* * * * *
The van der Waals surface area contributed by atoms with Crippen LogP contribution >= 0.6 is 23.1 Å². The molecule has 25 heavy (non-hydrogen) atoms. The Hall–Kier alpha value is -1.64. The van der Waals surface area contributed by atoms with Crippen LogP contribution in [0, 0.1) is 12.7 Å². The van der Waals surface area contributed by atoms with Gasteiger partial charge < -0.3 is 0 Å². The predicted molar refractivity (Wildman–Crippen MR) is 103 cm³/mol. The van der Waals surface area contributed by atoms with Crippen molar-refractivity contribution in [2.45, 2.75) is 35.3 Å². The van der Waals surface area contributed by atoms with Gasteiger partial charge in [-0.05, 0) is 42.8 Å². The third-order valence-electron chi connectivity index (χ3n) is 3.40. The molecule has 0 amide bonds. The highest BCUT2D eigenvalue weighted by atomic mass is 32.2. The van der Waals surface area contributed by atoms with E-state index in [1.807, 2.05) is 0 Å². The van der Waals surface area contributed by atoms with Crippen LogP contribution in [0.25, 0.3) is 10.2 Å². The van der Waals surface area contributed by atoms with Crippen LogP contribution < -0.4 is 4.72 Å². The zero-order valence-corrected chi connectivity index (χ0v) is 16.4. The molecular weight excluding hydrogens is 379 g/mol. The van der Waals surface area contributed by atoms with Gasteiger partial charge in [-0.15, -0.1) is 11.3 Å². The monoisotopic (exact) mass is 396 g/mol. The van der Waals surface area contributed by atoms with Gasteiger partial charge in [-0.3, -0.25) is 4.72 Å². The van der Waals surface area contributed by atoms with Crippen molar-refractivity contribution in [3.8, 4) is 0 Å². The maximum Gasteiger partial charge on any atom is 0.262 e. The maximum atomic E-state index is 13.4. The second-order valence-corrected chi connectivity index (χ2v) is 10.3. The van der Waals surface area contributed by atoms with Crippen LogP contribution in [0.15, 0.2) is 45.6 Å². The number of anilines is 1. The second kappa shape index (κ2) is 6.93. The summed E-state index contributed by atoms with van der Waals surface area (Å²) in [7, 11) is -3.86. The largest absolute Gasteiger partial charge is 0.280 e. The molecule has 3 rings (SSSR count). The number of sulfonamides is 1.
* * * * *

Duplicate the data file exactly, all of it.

The van der Waals surface area contributed by atoms with Crippen LogP contribution >= 0.6 is 23.1 Å². The molecule has 25 heavy (non-hydrogen) atoms. The Hall–Kier alpha value is -1.64. The van der Waals surface area contributed by atoms with Crippen LogP contribution in [0, 0.1) is 12.7 Å². The van der Waals surface area contributed by atoms with Gasteiger partial charge < -0.3 is 0 Å². The predicted molar refractivity (Wildman–Crippen MR) is 103 cm³/mol. The van der Waals surface area contributed by atoms with Crippen molar-refractivity contribution in [2.45, 2.75) is 35.3 Å². The van der Waals surface area contributed by atoms with Gasteiger partial charge in [-0.05, 0) is 42.8 Å². The third-order valence-electron chi connectivity index (χ3n) is 3.40. The molecule has 0 amide bonds. The highest BCUT2D eigenvalue weighted by atomic mass is 32.2. The van der Waals surface area contributed by atoms with E-state index in [1.807, 2.05) is 0 Å². The van der Waals surface area contributed by atoms with Crippen LogP contribution in [0.25, 0.3) is 10.2 Å². The van der Waals surface area contributed by atoms with Crippen LogP contribution < -0.4 is 4.72 Å². The zero-order valence-corrected chi connectivity index (χ0v) is 16.4. The molecular weight excluding hydrogens is 379 g/mol. The van der Waals surface area contributed by atoms with Gasteiger partial charge in [-0.15, -0.1) is 11.3 Å². The monoisotopic (exact) mass is 396 g/mol. The van der Waals surface area contributed by atoms with Gasteiger partial charge in [-0.3, -0.25) is 4.72 Å². The van der Waals surface area contributed by atoms with Crippen molar-refractivity contribution in [3.8, 4) is 0 Å². The maximum Gasteiger partial charge on any atom is 0.262 e. The maximum atomic E-state index is 13.4. The second-order valence-corrected chi connectivity index (χ2v) is 10.3. The van der Waals surface area contributed by atoms with Crippen LogP contribution in [0.15, 0.2) is 45.6 Å². The number of anilines is 1. The second kappa shape index (κ2) is 6.93. The summed E-state index contributed by atoms with van der Waals surface area (Å²) in [7, 11) is -3.86. The largest absolute Gasteiger partial charge is 0.280 e. The molecule has 3 rings (SSSR count). The number of sulfonamides is 1.